We have all lost our temper a time or two, and these situations usually dissipate without any real problems. Sometimes, however, such incidents end in assault charges. If you exercise your right to bear arms in the State of Texas, it leaves you more likely to face charges of deadly conduct. As such, it is important to understand better deadly conduct charges and what they entail.
Deadly Conduct and Reckless Behavior
In the State of Texas, deadly conduct refers to the crime of recklessly engaging in any conduct that puts another person in imminent danger of being seriously injured. These charges are very focused on the potential harm associated with the use of firearms. Deadly conduct charges are usually reserved for those cases where the accused was acting recklessly rather than with the intention of harming someone else. Recklessness is presumed when the person in question knowingly points a firearm at someone else – regardless of whether he or she knows it to be unloaded or not.
The Rights and Responsibilities of Bearing Arms
Yes, you have the right – within exacting parameters – to bear arms in the State of Texas, but this right comes with significant responsibilities. Deadly conduct obviously constitutes irresponsibility, and these charges are grouped into four categories that include:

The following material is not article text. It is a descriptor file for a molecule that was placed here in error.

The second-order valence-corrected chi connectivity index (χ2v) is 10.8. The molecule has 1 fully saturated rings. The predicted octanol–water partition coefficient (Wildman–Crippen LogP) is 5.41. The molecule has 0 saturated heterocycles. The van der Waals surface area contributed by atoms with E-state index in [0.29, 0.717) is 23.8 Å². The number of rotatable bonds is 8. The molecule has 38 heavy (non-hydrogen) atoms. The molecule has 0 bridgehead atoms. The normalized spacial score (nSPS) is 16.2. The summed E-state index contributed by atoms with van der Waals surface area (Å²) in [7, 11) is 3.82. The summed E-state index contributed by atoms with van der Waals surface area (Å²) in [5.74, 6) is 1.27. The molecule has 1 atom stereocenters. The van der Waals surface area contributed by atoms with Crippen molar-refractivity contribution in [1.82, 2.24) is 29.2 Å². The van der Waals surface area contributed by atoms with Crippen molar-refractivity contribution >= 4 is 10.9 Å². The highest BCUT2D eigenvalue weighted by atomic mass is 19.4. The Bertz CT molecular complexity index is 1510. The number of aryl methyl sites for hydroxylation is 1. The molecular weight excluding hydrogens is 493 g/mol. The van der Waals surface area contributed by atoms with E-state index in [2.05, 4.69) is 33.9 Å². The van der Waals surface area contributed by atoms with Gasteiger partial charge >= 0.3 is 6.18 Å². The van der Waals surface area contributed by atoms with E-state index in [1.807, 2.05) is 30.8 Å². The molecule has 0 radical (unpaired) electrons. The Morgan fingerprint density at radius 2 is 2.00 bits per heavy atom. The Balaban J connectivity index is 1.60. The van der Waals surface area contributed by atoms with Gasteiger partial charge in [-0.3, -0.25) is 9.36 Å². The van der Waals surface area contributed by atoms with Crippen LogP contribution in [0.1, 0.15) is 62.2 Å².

Engaging in Reckless Behavior
Reckless behavior is the lowest level charge of deadly conduct, and actions such as road rage may be so classified. This Class A misdemeanor does not have to involve a weapon at all.
Firing a Weapon
While you are within your legal limits to fire your gun at an old vehicle or derelict barn that you know to be abandoned and empty, it is your responsibility to make sure that the vehicle or barn is, indeed, empty. Not to do so can lead to a felony charge of deadly conduct.
Pointing a Weapon at Another Person
Basic gun safety requires that you never point a gun at someone else unless you have a serious and legitimate reason for doing so. When not in use, your gun should always be pointed at the ground. Pointing a gun at another person – even if you sincerely believe that the gun is empty and you have no intention of firing it – can end in felony deadly conduct charges.
Firing at Another Person
Recklessly firing your gun at another person or in the general direction of another person is a felony. Accidentally firing or failing to make sure that the area was clear before firing are two examples of this deadly conduct charge.